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Currently, the native residents of a country are an important social phenomenon. Although extensive mobility challenges the bonds between places and their inhabitants, biographies of native residents are less often based in several spatial contexts because they are born and raised in a specific place and live there for their entire lives. This absence of residential mobility has important consequences for the ways native residents relate to their ‘home places’ and how they build local attachments. Using data from the Czech Republic, the main objective of this paper is to explore and analyse recent developments in the structure of native residents. The objects of analysis are the municipalities of the Czech Republic, and aggregate census data are used for the purpose of analysis. Spatial and non-spatial approaches to the analysis showed significant changes in the structure of native residents, revealing statistically significant spatial patterns. In general, the residents of Czech municipalities demonstrate levels of co-residence or ‘mixing’ in a significant way in recent years. Thus, further research into matters such as spatial belonging, attachment and identity should also take into account the influence of mobility.


There is no denying that fact that migration is a sensitive economic, political and social issue, which European institutions together with researchers and policy makers have been working on trying to create the cohesion between migrant and host communities. It has been widely recognized that attitudes towards migrants tend to be more positive when migrants have an opportunity to reveal their linguistic and cultural diversity to non-migrants. Researchers claim that local governments and municipalities “must be part of a framework of multi-level governance” for migrants’ integration (OECD, 2017). The 2030 Agenda for Sustainable Development highly recognizes the positive contribution of migrants, who deserve to live in a “just, equitable, tolerant, open and socially inclusive world” (2030 Agenda, 2015). Existing research has acknowledged that migrants make low use of local services, such as police, hospitals, educational institutions or leisure facilities due to language barriers and uncertainty on rules of engagement (Sime & Fox, 2014), cultural barriers and issues of trust in services (Alpers, 2016) or social exclusion (Arai, 2006). In order to develop insight into the realities of integration and social cohesion between migrant and host communities in Great Britain, in 2019 this study used a survey to explore how trust and meaningful interaction between all sections of the community could be created by providing social and educational activities for migrant and host communities in Boston, the UK. Furthermore, the research aimed to answer the question whether learning about another culture could increase understanding of how one’s own culture shapes the perceptions of oneself, of the world and of our relationship with others. The research sample was a group of 18 adults of non-migrant / British communities and a group of 15 adults of migrant communities / ESOL students who were attending the language and culture sessions with professional bilingual teachers. The first research sample, for which Lithuanian, Polish and Russian language and culture workshops were delivered, was carefully chosen to represent the native residents dealing with new arrival communities in their daily lives. The interactive workshops on the English language and British culture were delivered to the second focus group, ESOL students. All members of the focus groups expressed their primary wish to learn basic skills in the target language and improve their communication within the local area avoiding social tensions, cultural and linguistic misunderstandings. To explore the needs, experiences and attitudes of both migrant and host communities, a quantitative research methodology was applied, and short semi-structured interviews were conducted.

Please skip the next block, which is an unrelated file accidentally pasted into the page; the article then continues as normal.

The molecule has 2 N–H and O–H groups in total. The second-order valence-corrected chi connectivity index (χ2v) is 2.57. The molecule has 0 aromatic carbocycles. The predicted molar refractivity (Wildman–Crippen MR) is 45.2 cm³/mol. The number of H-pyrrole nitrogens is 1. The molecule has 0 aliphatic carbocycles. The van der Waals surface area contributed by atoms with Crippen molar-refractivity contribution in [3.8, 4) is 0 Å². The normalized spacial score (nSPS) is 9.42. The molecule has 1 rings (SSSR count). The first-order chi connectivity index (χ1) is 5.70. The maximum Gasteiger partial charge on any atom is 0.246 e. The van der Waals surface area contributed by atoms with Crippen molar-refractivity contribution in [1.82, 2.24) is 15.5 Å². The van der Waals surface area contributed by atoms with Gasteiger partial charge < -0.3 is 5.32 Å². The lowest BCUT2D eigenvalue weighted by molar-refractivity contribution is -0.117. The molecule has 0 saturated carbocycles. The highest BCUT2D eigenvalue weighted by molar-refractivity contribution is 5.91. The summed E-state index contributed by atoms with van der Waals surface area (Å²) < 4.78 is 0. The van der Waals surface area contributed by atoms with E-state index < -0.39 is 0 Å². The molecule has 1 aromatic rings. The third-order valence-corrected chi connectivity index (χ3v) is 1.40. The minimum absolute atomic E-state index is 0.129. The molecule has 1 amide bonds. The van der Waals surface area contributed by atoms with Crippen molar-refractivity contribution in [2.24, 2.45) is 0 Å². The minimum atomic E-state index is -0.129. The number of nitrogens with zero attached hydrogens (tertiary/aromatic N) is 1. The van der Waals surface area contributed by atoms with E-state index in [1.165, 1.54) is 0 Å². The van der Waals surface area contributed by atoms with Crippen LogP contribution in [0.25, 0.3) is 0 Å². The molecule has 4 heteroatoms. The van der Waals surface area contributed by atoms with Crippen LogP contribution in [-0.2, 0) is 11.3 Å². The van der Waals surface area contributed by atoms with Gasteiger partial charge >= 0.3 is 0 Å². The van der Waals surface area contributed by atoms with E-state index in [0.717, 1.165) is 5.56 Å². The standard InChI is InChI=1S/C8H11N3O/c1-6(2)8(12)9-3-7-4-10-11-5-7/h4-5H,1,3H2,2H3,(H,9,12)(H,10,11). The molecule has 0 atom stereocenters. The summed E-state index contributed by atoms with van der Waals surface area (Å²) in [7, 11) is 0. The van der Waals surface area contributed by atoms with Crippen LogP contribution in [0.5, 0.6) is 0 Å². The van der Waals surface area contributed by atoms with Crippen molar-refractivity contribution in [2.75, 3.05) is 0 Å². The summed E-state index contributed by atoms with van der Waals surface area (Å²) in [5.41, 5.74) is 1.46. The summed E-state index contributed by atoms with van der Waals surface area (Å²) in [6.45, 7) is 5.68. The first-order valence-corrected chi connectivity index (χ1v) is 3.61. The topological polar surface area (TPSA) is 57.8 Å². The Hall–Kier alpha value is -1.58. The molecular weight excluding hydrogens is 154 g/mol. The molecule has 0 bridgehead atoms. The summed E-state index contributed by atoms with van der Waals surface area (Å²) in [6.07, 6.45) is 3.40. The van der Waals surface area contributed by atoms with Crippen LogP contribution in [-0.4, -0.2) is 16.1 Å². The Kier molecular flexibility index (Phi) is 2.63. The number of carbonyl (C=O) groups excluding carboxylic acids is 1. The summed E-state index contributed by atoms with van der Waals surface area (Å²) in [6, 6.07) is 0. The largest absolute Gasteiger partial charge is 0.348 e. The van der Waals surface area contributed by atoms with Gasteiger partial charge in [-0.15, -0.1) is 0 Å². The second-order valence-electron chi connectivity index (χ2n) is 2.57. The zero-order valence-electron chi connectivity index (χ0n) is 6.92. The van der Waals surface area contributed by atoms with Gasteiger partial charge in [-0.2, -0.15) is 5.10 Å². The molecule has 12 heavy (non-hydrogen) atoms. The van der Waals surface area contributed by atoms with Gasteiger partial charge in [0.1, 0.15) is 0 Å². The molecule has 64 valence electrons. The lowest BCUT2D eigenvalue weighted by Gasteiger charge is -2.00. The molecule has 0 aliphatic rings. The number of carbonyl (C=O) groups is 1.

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perception of the component “features of modern work” is observed among native residents whose father does not originate from Upper Silesia, up to the age of 35–44. High values were also found among people aged 55–64. Other age groups were characterised by a weaker perception of the component “features of modern work”. Lower component sizes were also noted in “work and family; work of women and men”. The strongest perception occurs in the youngest inhabitants (18–24 years); meanwhile, in the age groups 25–34 and 35–44 it is lower. Perception increases only in the 55–64 age